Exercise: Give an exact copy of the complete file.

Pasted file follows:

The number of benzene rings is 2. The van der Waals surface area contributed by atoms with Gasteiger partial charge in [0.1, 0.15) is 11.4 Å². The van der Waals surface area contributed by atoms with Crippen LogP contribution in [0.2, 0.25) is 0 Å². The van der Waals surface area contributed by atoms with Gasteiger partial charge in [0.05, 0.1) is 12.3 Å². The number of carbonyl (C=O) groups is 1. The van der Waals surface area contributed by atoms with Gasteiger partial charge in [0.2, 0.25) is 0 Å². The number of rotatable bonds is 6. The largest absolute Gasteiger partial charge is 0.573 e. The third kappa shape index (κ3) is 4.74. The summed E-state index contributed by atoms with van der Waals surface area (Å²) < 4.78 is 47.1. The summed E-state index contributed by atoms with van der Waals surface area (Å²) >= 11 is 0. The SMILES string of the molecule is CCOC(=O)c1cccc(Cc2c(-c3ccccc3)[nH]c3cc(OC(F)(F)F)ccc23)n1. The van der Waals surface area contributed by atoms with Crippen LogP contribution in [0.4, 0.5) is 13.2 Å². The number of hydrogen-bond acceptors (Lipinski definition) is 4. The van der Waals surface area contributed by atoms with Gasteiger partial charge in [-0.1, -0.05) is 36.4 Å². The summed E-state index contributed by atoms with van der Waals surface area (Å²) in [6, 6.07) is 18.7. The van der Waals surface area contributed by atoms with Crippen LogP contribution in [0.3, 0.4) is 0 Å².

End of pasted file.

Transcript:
The number of benzene rings is 2. The van der Waals surface area contributed by atoms with Gasteiger partial charge in [0.1, 0.15) is 11.4 Å². The van der Waals surface area contributed by atoms with Crippen LogP contribution in [0.2, 0.25) is 0 Å². The van der Waals surface area contributed by atoms with Gasteiger partial charge in [0.05, 0.1) is 12.3 Å². The number of carbonyl (C=O) groups is 1. The van der Waals surface area contributed by atoms with Gasteiger partial charge in [0.2, 0.25) is 0 Å². The number of rotatable bonds is 6. The largest absolute Gasteiger partial charge is 0.573 e. The third kappa shape index (κ3) is 4.74. The summed E-state index contributed by atoms with van der Waals surface area (Å²) < 4.78 is 47.1. The summed E-state index contributed by atoms with van der Waals surface area (Å²) >= 11 is 0. The SMILES string of the molecule is CCOC(=O)c1cccc(Cc2c(-c3ccccc3)[nH]c3cc(OC(F)(F)F)ccc23)n1. The van der Waals surface area contributed by atoms with Crippen LogP contribution in [0.4, 0.5) is 13.2 Å². The number of hydrogen-bond acceptors (Lipinski definition) is 4. The van der Waals surface area contributed by atoms with Gasteiger partial charge in [-0.1, -0.05) is 36.4 Å². The summed E-state index contributed by atoms with van der Waals surface area (Å²) in [6, 6.07) is 18.7. The van der Waals surface area contributed by atoms with Crippen LogP contribution in [0.3, 0.4) is 0 Å².